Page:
So too with the claim that Emerson was not called to testify. Petitioner again points to the transcript of his first trial, but as discussed above, the appellate record could have been supplemented with this document. Moreover, at several points during his trial Emerson stated that he would not participate in the case or tell his side of the story. 883 F. Supp. at 230-31 & nn. 4-5. Emerson's knowledge of the testimony he would have given had he taken the stand, along with his refusal to participate in the proceedings, militates against any relaxation of the procedural bar. See People v. Silagy, 116 Ill. 2d 357, 507 N.E.2d 830, 835, 107 Ill. Dec. 677 (Ill.) (rejecting argument that claim of ineffectiveness could not have been raised on direct appeal, since possible mitigation evidence was known at trial but defendant refused to allow counsel to present it), cert. denied, 484 U.S. 873, 108 S. Ct. 212, 98 L. Ed. 2d 163 (1987). Accordingly, as this claim could have been raised on direct appeal, it was properly held to be deemed defaulted. *fn3"

 B. Sammons's Pretrial Preparation

 Emerson next attacks our conclusion that his trial counsel provided him with sufficient representation to satisfy the standards of Strickland v. Washington, 466 U.S. 668, 685, 80 L. Ed. 2d 674, 104 S. Ct. 2052 (1984). Petitioner contends that Sammons could not have rationally decided to forgo an alibi defense without interviewing the potential witnesses, and therefore his decision to present a different defense was not objectively reasonable. However, as discussed in our prior opinion, 883 F. Supp. at 236-239, Sammons's decision to forgo interviewing possible alibi witnesses was not unreasonable. Emerson only points to his mother and ex-wife as potential sources of alibi testimony, but as interested witnesses they would not have provided persuasive evidence of an alibi. Moreover, their testimony would not have precluded the possibility that Emerson attacked the two victims, since they could not account for Emerson's whereabouts during the time of the robbery. Id. at 238 n.17. In sum, this problematic testimony from the defendant's two interested family members would not have been a strong peg on which to hang an alibi defense. Cf. Sullivan v. Fairman, 819 F.2d 1382, 1391-92 (7th Cir. 1987) (finding counsel inadequate for failing to investigate several disinterested witnesses when only other defense was based solely on a relative's marginal testimony).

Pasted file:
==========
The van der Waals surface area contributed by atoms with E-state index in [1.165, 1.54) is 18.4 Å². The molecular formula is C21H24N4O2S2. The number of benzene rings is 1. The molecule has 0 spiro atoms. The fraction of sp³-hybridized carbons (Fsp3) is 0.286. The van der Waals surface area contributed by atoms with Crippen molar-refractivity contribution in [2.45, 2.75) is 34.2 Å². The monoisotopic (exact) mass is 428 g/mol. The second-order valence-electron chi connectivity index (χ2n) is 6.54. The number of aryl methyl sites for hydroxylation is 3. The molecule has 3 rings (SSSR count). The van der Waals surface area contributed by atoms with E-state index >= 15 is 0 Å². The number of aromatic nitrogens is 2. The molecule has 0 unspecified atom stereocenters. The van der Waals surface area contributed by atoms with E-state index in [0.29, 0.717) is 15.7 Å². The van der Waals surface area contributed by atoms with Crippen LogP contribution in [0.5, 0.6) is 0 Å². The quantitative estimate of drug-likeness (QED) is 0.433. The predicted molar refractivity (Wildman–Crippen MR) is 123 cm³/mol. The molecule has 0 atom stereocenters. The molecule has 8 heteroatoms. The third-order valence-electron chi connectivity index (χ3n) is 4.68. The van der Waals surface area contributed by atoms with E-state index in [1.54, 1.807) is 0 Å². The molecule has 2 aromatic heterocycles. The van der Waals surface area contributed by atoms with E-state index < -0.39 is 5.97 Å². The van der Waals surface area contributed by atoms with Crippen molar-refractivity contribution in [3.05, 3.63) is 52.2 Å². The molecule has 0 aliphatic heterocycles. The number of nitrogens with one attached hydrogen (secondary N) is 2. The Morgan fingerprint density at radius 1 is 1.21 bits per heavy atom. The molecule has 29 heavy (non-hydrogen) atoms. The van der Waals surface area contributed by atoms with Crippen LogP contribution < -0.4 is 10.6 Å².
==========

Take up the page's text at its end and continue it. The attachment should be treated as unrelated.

Contrary to petitioner's implicit assertion, the Sixth Amendment does not mandate that "defense counsel must track every lead or must personally investigate every evidentiary possibility before choosing a defense and developing it." Id. at 1392. Under the facts of this case, counsel reasonably decided not to pursue a problematic theory of defense, and instead sought to discredit the state's main witness. Such a decision does not amount to constitutional error, and therefore our denial of this claim was proper. *fn4"

 C. Request for an Evidentiary Hearing

 Petitioner next argues that we incorrectly denied a portion of his petition without conducting an evidentiary hearing. Emerson contends that a genuine factual dispute exists as to whether Sammons's actually had the "theory of the case" proffered by the respondent. He points to several ways in which he believes Sammons did not prepare the case consistent with this theory, and asserts that because resolution of this issue will turn largely on Sammons's credibility, a hearing must be held.